Ling guided the teens and pre-teens through science and engineering projects and helped them cope with living day and night for two weeks on a university campus.
“I love working with kids,” Ling says. “I love to see them gain confidence in themselves and develop team-building skills in just a couple of weeks.” Frisk developed the camp curriculum, which provided the students a hands-on introduction to the diverse and growing field of sustainability.
July 27, 2009
The Princeton Review named 15 colleges to its "2010 Green Rating Honor Roll" – a list that salutes the institutions that received the highest possible score – 99 – in this year’s rating tallies.
July 16, 2009
TEMPE, Ariz., FAYETTEVILLE, Ark. – Walmart, a world leader in sustainability announced today an investment that reaffirms its commitment to incorporating sustainable business practices throughout the entire consumer business supply chain. Through a revolutionary move, Walmart is helping create a consortium of universities, jointly administered by Arizona State University (ASU) and the University of Arkansas (UA).
Walmart’s initial investment will be dispersed equally to Arizona State University and the University of Arkansas; this partnership will conduct the development of a science-based, open source, product lifecycle assessment that will provide scientific innovations that lead to a new generation of sustainable products, materials, and technologies.
July 14, 2009
Earth’s 4.5-billion-year history is filled with several turning points when temperatures changed dramatically, asteroids bombarded the planet and life forms came and disappeared. But one of the biggest moments in Earth’s lifetime is the Cambrian explosion of life, roughly 540 million years ago, when complex, multi-cellular life burst out all over the planet.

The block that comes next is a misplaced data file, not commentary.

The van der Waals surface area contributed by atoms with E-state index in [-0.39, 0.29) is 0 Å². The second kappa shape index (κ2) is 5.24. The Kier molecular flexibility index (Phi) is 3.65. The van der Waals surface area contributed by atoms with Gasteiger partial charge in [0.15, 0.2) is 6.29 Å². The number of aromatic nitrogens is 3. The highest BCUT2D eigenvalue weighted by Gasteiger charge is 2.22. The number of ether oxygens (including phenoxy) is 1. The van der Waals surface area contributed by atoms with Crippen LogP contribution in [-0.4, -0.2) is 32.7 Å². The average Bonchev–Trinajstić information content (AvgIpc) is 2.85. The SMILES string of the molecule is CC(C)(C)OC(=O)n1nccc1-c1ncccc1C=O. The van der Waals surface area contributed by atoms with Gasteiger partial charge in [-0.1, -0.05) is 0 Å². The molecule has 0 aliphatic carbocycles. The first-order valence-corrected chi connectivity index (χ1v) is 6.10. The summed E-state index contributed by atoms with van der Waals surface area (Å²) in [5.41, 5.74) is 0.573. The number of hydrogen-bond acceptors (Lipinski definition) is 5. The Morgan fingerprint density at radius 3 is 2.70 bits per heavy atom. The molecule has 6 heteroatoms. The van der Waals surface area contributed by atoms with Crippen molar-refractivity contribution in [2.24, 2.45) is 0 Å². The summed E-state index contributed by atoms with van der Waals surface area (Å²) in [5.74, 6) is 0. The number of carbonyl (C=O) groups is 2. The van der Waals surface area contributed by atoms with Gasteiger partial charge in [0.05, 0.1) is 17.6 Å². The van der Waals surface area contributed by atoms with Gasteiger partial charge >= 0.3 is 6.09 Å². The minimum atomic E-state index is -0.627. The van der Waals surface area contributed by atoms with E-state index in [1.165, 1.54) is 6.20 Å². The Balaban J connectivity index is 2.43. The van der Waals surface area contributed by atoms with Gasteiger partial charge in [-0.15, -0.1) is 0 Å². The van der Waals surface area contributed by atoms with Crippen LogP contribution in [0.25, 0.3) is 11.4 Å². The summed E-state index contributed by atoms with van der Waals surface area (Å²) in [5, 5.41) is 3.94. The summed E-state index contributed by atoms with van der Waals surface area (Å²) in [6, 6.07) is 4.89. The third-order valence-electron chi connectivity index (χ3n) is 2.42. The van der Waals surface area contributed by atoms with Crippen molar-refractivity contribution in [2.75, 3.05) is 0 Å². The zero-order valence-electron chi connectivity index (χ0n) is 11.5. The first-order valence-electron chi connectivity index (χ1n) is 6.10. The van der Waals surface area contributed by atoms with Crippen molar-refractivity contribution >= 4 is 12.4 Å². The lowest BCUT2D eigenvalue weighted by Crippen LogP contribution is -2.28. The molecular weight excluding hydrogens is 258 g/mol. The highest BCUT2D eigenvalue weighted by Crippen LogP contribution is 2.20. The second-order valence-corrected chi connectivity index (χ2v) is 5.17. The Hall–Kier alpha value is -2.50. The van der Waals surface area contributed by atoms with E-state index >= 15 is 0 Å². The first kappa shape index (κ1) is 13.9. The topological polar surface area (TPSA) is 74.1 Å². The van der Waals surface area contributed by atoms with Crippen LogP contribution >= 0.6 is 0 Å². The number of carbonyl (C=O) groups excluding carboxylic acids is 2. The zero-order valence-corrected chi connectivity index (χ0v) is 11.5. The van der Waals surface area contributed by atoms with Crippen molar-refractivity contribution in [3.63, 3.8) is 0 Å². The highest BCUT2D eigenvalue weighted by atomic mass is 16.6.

While scientists can pinpoint this pivotal period as leading to life as we know it today, it is not completely understood what caused the Cambrian explosion of life. Now, researchers led by Arizona State University geologist L. Paul Knauth believe they have found the trigger for the Cambrian explosion.
July 8, 2009
As part of Sam’s Club’s commitment to give back to the communities it serves, company executives presented Arizona State University with a $60,000 grant for its Sustainable Cities Network. The contribution is a market grant, with money pooled from 13 Sam’s Club stores in the Phoenix-Tucson-Prescott area.
“The Sustainable Cities Network represents the cities we serve, and it works to promote sustainability, which is one of the major focuses of our grants,” said Keith Lowe, club manager for the Gilbert store.